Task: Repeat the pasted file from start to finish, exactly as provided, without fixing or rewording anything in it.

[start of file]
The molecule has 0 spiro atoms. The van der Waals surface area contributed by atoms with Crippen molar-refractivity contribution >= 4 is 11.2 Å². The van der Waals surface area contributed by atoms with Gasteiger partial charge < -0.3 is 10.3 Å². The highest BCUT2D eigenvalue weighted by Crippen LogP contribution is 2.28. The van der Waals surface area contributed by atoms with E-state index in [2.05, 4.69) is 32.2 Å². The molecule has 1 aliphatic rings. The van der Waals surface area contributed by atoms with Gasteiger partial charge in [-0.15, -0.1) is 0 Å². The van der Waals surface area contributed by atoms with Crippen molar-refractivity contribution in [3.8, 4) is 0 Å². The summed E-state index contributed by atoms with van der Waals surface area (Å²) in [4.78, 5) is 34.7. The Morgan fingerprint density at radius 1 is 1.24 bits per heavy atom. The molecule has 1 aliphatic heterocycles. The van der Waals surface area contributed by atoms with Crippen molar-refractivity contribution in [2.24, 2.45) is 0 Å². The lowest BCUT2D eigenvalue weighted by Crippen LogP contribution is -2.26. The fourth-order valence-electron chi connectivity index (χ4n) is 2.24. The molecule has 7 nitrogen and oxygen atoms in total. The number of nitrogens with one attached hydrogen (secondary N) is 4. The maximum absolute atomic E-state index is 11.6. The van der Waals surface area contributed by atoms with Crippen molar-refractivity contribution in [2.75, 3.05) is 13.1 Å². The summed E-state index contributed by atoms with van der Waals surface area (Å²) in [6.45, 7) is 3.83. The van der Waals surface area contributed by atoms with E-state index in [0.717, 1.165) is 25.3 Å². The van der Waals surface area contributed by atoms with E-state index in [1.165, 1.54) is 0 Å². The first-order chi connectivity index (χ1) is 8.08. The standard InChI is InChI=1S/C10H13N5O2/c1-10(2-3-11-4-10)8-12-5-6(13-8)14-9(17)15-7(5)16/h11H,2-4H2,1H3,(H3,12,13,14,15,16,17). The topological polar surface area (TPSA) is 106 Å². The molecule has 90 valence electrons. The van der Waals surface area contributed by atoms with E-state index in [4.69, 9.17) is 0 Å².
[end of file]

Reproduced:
The molecule has 0 spiro atoms. The van der Waals surface area contributed by atoms with Crippen molar-refractivity contribution >= 4 is 11.2 Å². The van der Waals surface area contributed by atoms with Gasteiger partial charge < -0.3 is 10.3 Å². The highest BCUT2D eigenvalue weighted by Crippen LogP contribution is 2.28. The van der Waals surface area contributed by atoms with E-state index in [2.05, 4.69) is 32.2 Å². The molecule has 1 aliphatic rings. The van der Waals surface area contributed by atoms with Gasteiger partial charge in [-0.15, -0.1) is 0 Å². The van der Waals surface area contributed by atoms with Crippen molar-refractivity contribution in [3.8, 4) is 0 Å². The summed E-state index contributed by atoms with van der Waals surface area (Å²) in [4.78, 5) is 34.7. The Morgan fingerprint density at radius 1 is 1.24 bits per heavy atom. The molecule has 1 aliphatic heterocycles. The van der Waals surface area contributed by atoms with Crippen molar-refractivity contribution in [2.24, 2.45) is 0 Å². The lowest BCUT2D eigenvalue weighted by Crippen LogP contribution is -2.26. The fourth-order valence-electron chi connectivity index (χ4n) is 2.24. The molecule has 7 nitrogen and oxygen atoms in total. The number of nitrogens with one attached hydrogen (secondary N) is 4. The maximum absolute atomic E-state index is 11.6. The van der Waals surface area contributed by atoms with Crippen molar-refractivity contribution in [2.75, 3.05) is 13.1 Å². The summed E-state index contributed by atoms with van der Waals surface area (Å²) in [6.45, 7) is 3.83. The van der Waals surface area contributed by atoms with E-state index in [0.717, 1.165) is 25.3 Å². The van der Waals surface area contributed by atoms with E-state index in [1.165, 1.54) is 0 Å². The first-order chi connectivity index (χ1) is 8.08. The standard InChI is InChI=1S/C10H13N5O2/c1-10(2-3-11-4-10)8-12-5-6(13-8)14-9(17)15-7(5)16/h11H,2-4H2,1H3,(H3,12,13,14,15,16,17). The topological polar surface area (TPSA) is 106 Å². The molecule has 90 valence electrons. The van der Waals surface area contributed by atoms with E-state index in [4.69, 9.17) is 0 Å².